Mike Draper of Renovantage.com points out that mediation or arbitration are useful alternatives to taking a homeowner to court (or having them take you to court) in the event of a serious dispute.
This is the perfect time of the year to ask yourself this question. “Do I really want to fly by the seat of my pants as a renovation contractor, or do I want to try to come up with the Three Year Business Plan?”
I recommend that renovation contractors have a Three Year Plan. Three years is a good timeframe as it is close enough that it is motivating, yet far enough out that you have time to reach your vision.
If you are going to grow your business, you will need to finance it somehow. Yes, there is a risk to that, but it’s a calculated risk. Understanding your cash flow is one of the calculations you will need to do.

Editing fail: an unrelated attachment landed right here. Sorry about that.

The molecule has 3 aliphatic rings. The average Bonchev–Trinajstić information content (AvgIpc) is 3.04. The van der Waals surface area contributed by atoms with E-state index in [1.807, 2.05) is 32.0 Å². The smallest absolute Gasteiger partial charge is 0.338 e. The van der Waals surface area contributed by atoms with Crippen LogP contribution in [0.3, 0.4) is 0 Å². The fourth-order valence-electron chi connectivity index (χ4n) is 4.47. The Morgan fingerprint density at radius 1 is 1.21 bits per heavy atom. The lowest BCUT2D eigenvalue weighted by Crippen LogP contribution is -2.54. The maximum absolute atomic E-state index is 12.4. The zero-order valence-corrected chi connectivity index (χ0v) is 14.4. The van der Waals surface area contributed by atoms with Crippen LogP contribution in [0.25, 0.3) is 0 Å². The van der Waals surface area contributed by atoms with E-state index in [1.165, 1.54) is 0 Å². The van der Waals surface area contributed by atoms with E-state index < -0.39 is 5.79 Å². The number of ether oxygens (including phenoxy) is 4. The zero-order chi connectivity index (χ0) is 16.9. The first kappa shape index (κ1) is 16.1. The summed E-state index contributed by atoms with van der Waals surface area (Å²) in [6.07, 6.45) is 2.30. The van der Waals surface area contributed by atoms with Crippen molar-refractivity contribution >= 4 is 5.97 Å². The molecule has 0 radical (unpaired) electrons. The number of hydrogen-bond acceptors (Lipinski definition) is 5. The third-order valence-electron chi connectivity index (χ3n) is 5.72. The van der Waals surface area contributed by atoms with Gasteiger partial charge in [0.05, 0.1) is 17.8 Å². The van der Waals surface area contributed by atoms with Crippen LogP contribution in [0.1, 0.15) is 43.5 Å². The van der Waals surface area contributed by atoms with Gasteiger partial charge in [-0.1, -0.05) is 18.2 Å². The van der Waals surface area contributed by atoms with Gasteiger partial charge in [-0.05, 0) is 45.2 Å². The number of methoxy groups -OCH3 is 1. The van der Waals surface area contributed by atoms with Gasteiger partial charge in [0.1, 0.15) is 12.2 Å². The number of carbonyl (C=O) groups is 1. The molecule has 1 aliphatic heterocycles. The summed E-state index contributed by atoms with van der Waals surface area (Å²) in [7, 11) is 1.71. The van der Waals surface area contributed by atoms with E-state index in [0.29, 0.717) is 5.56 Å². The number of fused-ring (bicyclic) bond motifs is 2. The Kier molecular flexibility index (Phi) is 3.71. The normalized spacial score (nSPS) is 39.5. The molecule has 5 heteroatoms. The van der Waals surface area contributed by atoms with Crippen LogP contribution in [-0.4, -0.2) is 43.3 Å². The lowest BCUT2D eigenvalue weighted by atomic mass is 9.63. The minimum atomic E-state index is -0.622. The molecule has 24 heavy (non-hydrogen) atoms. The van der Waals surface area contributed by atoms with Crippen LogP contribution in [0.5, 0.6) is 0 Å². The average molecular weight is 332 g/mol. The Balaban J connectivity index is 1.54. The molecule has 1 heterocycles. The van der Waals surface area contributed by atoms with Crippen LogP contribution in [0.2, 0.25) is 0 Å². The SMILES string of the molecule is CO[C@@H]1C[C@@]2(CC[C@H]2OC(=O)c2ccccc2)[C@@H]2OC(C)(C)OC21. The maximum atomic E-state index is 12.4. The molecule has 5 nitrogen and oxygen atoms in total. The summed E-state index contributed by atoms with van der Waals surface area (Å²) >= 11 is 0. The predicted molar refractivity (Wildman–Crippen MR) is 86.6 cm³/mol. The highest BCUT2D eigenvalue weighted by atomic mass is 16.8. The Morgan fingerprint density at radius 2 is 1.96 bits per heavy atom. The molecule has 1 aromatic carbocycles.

If you are still doing all the construction yourself in your business, that’s fine. But understand that you will quickly reach a maximum annual earnings, and it will never really grow. You will be maxed out.
The fastest way to increase your bottom line is to be more efficient – or, simply put, by saving time. Everybody has heard the expression “time is money,” but only a few contractors – the extremely successful ones – are masters at saving time and operating with brilliant efficiency.
Lawn signs make you money
Not making enough money? Then learn to think about the bottom line, not just what you’re billing (top line) on every job you do.
If you are making a 20 per cent gross profit, and you increase your price on a job by 10 per cent, you will be increasing your gross profit by 50 per cent. So that’s the importance of watching your discounting, because the reverse is true. Decreasing your price by 10 per cent cuts your profit in half!
Your goal with an Upfront Contract is to reduce the number of proposals you do for people who never wanted to buy from you in the first place.